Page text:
Final readout of Trans-Pacific Partnership Negotiations in Chicago, IL
Today at the eighth round of Trans-Pacific Partnership negotiations in Chicago, IL, two remaining negotiating groups held talks on non-conforming measures and trade remedies.
The round concludes today after 10 days of intensive and fruitful talks. This has been a productive round with progress made toward the goal of concluding an ambitious, 21st-century agreement that will enhance trade and investment among the TPP partner countries and support economic growth and development and support the creation and retention of jobs.
Negotiators sought to make progress on the legal texts of the more than 20 chapters of the agreement this week. With additional text put forward this round, there are now consolidated texts in most areas. Many chapters, including Customs, Technical Barriers to Trade, Telecommunications, Government Procurement, and the horizontal or 21st-century issues of small- and medium-sized enterprises, regulatory coherence, competitiveness, and development, are moving toward closure. Progress was also made on texts for somewhat longer and more complex chapters such as Intellectual Property and Investment.
Negotiators also sought to make progress on the packages for access to industrial, agricultural, and textile and apparel products as well as to government procurement markets. These detailed negotiations require agreement by each country on trade on some 11,000 tariff lines, as well as the rules of origin associated with them; trade and investment in all service sectors, from telecommunications and financial services to energy, professional and distribution services; and reciprocal access to each others’ government procurement markets. Progress was made, but the TPP teams are still looking for improvements in the packages to achieve the high level of ambition envisioned.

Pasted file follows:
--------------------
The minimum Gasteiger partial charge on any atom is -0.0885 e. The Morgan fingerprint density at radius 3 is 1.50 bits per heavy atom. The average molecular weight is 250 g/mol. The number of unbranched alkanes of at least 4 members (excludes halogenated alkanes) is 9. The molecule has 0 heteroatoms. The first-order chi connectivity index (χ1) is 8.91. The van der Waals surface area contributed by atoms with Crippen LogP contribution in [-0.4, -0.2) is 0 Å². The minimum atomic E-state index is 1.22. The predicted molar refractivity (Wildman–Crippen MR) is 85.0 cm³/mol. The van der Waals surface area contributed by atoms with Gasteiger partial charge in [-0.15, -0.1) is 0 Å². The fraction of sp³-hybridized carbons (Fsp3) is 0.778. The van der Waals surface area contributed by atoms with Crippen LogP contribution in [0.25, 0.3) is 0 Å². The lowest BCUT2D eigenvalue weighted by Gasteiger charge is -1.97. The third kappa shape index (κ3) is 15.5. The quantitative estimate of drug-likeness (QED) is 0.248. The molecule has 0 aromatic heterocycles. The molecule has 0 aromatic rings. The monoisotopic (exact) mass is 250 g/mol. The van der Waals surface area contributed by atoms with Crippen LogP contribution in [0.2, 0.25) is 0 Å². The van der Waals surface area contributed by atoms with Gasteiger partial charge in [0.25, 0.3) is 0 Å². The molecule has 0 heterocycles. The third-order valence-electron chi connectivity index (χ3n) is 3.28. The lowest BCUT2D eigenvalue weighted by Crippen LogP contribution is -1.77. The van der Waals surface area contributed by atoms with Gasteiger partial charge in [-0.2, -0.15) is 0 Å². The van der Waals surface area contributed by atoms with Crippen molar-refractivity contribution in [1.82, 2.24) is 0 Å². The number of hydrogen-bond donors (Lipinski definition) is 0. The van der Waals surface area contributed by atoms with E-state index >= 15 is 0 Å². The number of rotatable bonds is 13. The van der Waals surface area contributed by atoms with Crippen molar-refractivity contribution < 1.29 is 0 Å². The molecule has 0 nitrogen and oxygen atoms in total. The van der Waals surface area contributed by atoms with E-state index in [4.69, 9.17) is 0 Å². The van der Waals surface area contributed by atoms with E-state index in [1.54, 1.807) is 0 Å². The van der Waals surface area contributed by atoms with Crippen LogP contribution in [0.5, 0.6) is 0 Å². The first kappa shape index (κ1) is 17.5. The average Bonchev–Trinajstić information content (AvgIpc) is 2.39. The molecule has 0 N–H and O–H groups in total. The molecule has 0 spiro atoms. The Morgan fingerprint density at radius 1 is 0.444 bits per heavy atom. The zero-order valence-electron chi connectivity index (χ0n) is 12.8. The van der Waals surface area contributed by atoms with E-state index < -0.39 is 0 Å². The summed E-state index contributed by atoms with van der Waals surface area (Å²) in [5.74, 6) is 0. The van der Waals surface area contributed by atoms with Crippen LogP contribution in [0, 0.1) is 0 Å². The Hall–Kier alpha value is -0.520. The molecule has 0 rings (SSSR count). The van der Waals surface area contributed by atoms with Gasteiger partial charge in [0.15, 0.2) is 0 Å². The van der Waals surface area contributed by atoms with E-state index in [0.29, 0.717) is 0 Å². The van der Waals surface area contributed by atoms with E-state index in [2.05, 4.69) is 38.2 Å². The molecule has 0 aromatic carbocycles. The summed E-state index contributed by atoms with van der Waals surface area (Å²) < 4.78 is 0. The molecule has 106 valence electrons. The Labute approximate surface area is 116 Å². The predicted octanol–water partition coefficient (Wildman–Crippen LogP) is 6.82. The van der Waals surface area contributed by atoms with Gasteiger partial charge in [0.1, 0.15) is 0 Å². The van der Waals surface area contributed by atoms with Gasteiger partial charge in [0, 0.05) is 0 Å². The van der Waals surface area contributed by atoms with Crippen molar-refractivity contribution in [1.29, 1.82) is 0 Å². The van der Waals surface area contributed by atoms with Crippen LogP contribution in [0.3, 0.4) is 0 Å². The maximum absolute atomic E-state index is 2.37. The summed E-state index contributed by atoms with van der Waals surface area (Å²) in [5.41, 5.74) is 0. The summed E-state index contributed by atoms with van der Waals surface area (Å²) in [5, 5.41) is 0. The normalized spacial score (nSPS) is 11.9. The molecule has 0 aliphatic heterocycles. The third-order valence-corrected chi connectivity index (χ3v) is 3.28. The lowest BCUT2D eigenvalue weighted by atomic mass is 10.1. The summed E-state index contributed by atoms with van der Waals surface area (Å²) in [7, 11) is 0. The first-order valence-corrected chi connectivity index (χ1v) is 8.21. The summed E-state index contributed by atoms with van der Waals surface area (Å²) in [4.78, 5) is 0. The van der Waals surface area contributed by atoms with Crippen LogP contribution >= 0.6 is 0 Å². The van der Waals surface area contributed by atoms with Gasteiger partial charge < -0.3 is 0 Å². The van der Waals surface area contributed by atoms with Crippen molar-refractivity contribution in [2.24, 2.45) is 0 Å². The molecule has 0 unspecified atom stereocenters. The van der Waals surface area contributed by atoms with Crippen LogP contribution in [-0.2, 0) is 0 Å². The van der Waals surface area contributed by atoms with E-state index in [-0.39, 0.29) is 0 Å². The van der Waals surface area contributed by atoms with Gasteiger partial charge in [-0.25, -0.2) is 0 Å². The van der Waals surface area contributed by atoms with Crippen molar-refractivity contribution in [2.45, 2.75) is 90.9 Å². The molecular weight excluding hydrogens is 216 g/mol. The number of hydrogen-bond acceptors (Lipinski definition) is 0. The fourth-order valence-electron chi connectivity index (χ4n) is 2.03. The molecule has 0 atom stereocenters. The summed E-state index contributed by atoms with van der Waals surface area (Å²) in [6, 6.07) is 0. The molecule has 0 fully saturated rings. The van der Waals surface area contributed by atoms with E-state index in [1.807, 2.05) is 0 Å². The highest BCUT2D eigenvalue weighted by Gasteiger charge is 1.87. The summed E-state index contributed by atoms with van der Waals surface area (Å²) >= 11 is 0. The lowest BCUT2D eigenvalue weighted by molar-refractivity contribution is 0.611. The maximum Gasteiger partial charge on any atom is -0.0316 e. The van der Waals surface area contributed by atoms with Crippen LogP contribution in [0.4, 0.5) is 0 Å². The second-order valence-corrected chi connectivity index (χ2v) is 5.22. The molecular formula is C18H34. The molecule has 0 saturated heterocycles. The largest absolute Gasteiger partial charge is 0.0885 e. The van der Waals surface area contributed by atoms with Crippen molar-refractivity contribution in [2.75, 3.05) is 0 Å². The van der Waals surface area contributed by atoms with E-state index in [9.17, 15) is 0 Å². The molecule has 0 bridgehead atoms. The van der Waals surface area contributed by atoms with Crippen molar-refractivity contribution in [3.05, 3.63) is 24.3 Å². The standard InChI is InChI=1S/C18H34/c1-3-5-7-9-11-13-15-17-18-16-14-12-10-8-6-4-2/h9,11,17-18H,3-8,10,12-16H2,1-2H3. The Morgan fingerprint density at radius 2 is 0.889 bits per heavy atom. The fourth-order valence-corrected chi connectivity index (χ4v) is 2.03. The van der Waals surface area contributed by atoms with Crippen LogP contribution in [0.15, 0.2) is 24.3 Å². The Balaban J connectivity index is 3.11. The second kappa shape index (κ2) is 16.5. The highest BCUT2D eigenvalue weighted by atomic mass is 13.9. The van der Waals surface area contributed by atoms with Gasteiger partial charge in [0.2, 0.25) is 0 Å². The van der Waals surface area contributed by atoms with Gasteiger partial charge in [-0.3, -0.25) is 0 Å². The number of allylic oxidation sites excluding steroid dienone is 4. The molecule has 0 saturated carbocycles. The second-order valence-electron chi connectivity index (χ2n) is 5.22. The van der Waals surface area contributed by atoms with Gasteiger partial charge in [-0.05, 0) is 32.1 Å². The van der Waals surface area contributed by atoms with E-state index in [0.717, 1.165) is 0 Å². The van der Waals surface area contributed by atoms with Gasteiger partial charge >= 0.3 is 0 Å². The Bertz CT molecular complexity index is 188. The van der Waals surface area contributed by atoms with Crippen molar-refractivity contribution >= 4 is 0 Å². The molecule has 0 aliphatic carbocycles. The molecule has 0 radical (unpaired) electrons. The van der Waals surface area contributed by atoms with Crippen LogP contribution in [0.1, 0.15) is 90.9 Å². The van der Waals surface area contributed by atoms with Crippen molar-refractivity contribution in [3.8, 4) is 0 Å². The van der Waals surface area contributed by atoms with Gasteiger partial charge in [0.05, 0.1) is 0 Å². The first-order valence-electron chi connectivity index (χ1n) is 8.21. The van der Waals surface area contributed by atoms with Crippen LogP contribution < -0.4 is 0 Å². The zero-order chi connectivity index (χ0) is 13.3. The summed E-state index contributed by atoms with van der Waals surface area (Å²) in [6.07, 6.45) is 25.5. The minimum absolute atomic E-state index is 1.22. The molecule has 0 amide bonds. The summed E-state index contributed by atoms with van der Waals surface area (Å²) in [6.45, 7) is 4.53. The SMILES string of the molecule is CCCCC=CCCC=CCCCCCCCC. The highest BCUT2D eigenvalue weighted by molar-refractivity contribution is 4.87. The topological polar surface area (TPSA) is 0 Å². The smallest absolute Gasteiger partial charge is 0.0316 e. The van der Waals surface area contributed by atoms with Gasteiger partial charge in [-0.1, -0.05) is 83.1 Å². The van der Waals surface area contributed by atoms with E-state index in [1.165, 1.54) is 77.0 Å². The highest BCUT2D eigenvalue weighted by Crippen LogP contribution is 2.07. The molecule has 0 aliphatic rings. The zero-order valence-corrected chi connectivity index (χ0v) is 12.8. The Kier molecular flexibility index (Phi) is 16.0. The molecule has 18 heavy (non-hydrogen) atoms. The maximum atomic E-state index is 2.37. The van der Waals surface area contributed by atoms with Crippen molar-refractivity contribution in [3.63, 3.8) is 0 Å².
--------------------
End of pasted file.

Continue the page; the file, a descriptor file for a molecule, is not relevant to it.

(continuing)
In some areas, further text will be tabled in the coming weeks, including text the United States is preparing on labor and state-owned enterprises. In the meantime, the labor and competition groups’ robust discussions in Chicago will ease the path forward when text is tabled.
More than 250 stakeholders accepted the U.S. Government’s invitation to be on-site at the talks this week. U.S. Trade Representative Ron Kirk and Chicago Mayor Rahm Emanuel addressed stakeholders on Friday evening; on Saturday, 57 stakeholder groups made presentations to TPP negotiators.
Negotiators have been directed to reach the broad outlines of an agreement by the APEC leaders’ meeting in Honolulu. The United States’ team is eager to synthesize the good work done to date and to shape it into a strong submission to the APEC Leaders in November